An invertebrate refers to any animal lacking a backbone. With over two million species, invertebrates make up to 98% of all animals identified in the entire animal kingdom. Invertebrates include:
- sea creatures such as sponges, coelenterates (jellyfish, coral and sea anemones)
- molluscs (clams, oysters, snails, slugs, octopus and squid)
- echinoderms (starfish, sea urchins and sea cucumbers)
- annelids (earthworms)
arthropods such as arachnids (scorpions, spiders, mites and ticks)
- crustaceans (crabs, lobsters and shrimp)
- insects (dragonflies, crickets, cockroaches, earwigs, termites, lacewings, beetles, bugs, mosquitoes, flies, butterflies, bees, wasps and ants)
role of Invertebrates in backyard biodiversityMost people are familiar with invertebrate species such as mites, ants, cockroaches and flies are more commonly know as pests. Other species such as mosquitoes and ticks can even spread disease and cause death in some animals.
However, not all invertebrates are pests. Most play an essential role in the environment and are directly responsible for many essential ecosystem services such as pollination of flowers and improving soil fertility. Invertebrates themselves are also an important food source for larger animals.
To maintain a healthy population of beneficial invertebrates in your backyard you should avoid using dangerous chemical sprays that kill not only the target pest species but all other invertebrates that come in contact with the chemical residue.
When all invertebrates are poisoned in an area (garden) it is generally the introduced pest species that recolonise the garden first. This can result in another infestation of another pest species. Instead you should encourage the beneficial insects in your backyard and use organic natural control methods to remove pest species.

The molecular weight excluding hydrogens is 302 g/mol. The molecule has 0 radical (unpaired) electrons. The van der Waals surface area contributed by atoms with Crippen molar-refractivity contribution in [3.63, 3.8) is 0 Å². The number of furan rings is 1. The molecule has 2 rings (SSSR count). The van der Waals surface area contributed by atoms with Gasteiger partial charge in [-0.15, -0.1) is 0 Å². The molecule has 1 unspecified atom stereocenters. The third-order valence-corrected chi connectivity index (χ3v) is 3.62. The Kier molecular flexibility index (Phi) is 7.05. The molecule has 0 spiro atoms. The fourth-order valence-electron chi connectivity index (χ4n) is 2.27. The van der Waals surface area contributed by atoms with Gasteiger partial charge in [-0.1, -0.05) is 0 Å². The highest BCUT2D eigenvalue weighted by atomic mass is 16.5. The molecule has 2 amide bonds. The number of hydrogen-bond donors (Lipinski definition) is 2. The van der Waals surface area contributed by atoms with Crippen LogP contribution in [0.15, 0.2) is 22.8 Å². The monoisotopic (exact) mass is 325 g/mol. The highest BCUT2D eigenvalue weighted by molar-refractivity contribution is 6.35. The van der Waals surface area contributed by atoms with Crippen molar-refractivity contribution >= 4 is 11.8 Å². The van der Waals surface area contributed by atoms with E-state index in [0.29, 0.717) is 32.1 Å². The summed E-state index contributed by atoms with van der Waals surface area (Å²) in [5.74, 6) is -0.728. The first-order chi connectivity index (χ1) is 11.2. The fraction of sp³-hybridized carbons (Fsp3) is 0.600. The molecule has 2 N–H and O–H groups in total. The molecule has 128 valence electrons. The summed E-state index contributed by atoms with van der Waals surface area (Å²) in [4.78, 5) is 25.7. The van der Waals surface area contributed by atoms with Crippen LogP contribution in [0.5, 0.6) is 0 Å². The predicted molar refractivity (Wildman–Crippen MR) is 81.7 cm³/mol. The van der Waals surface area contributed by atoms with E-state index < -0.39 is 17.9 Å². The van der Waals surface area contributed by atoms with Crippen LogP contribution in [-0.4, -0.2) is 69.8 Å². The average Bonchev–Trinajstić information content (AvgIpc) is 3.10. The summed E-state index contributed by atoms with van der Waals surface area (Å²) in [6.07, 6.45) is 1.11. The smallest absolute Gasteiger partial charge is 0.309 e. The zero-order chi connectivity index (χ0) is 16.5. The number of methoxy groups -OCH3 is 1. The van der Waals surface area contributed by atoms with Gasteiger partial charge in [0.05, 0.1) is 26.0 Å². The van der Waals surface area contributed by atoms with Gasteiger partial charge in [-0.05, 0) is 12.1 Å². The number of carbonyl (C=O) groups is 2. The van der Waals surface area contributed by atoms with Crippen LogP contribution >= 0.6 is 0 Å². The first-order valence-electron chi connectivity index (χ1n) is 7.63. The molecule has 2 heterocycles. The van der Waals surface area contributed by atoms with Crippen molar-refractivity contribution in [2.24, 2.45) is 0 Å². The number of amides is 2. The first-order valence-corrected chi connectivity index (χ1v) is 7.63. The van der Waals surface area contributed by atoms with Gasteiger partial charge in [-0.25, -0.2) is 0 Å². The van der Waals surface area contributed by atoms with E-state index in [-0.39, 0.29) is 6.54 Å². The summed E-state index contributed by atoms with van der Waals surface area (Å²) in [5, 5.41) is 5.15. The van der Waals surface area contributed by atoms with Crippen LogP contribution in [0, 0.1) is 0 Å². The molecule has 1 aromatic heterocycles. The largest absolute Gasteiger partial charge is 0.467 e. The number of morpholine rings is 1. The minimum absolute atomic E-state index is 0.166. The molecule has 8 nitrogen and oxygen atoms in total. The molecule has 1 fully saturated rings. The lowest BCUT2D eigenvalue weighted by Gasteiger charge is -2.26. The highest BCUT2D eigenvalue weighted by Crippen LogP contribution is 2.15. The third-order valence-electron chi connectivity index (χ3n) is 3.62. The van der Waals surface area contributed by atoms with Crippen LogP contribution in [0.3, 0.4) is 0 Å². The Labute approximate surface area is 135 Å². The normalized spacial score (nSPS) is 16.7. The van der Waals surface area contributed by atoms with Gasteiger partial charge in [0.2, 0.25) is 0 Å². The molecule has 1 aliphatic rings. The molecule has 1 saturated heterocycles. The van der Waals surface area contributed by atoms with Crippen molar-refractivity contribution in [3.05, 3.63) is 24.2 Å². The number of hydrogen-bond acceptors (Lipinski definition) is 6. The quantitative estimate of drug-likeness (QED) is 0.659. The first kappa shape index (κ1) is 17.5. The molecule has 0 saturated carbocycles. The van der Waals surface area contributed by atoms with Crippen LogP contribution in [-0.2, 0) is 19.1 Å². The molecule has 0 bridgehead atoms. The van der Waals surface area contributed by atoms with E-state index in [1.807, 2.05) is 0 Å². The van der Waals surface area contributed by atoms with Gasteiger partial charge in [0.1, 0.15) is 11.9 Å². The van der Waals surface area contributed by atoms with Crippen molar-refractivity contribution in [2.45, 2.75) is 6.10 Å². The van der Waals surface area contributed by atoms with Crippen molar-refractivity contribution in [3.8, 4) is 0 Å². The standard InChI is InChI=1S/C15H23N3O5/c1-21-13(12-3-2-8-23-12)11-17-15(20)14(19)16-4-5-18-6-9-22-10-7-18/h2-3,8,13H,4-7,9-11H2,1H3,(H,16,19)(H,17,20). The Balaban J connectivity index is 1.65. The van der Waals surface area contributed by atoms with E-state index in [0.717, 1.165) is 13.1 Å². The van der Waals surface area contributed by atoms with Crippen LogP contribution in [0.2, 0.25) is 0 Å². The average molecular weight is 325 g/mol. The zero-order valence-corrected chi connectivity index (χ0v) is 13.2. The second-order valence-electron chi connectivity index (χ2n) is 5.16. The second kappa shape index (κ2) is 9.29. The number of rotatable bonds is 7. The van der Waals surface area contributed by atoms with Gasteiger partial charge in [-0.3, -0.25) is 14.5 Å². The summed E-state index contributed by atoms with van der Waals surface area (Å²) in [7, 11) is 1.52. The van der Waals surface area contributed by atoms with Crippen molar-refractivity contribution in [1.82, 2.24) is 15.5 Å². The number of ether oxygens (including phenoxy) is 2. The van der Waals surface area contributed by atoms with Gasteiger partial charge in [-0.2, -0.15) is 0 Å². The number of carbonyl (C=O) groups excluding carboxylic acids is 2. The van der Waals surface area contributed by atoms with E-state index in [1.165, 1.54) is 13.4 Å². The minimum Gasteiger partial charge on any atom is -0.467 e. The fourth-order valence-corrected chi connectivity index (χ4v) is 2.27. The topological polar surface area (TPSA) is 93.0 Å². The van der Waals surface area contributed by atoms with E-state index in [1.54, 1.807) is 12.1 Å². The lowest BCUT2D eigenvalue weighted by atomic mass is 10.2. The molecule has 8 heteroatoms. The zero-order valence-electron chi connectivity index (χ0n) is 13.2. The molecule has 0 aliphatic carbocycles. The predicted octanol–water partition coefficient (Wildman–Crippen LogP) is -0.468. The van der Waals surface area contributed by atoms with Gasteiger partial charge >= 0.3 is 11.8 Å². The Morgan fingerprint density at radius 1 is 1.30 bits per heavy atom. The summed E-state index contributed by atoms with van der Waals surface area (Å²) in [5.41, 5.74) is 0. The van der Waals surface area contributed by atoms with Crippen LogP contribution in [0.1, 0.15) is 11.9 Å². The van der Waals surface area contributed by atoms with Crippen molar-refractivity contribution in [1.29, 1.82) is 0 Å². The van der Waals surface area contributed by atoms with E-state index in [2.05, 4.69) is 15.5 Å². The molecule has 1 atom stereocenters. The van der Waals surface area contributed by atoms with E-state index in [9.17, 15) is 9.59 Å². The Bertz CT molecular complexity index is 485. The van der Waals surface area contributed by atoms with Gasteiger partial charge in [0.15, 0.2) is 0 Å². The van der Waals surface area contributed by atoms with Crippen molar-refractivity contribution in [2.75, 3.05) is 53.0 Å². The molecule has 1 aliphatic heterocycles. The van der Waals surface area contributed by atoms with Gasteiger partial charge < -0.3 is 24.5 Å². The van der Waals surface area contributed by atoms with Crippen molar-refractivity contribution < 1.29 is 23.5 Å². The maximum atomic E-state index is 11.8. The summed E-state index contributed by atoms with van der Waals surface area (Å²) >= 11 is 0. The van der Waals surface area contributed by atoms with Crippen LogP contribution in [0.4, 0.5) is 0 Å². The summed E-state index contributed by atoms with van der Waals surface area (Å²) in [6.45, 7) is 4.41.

Some beneficial invertebrates worth having in your backyard habitat garden and veggie garden include:
The common earthworm makes the soil more fertile and its borrowing action continually aerates soil, enhances drainage and improves plant growth. A separate group of very social earth worms do an excellent job of chewing through organic matter and are very useful at converting kitchen scraps into organic compost and fertiliser in specially designed worm farms.
Honey bees and especially native bees are fantastic pollinators and important for the pollination and production of seed and fruits in home gardens, agriculture and for regeneration in native bushland. Bees also have the added benefit of producing honey. Australia has ten species of social native stingless bees that pose no threat to humans. Two of these species, Trigona carbonaria and Austroplebeia australis are often kept in hives in suburban backyards.
There are many different varieties of wasps that you may see in your garden. While some can be quite aggressive with a nasty sting, such as the paper wasp, there are some beneficial wasps. One such group are the parasitic wasps. While usually quite small in size, these wasps assist in the control of aphids and caterpillars. They do this through a parasitic process of laying eggs in a host animal that subsequently dies.
Another species of wasp lays her eggs in the caterpillars of species such as the cabbage white butterfly, where it develops to the pupae stage before emerging from the host. A second wasp species lays its eggs in adult aphids that act as a kind of incubator before the young wasp eats its way out.
Ladybirds and Hoverflies
Ladybirds (six spotted) and hoverflies are both good natural controllers of aphids. Hoverflies will actually lay their eggs on or near a plant that has an aphid problem. After hatching the young hoverflies then feed on the aphids.
Butterflies and Moths
Butterflies are common visitors to backyards. They are very peaceful to watch as they gently flutter between flowers feeding on nectar and inadvertently pollinating plants as they go. Butterflies are generally more active in the daytime during spring and summer while moths are generally more active in the evenings.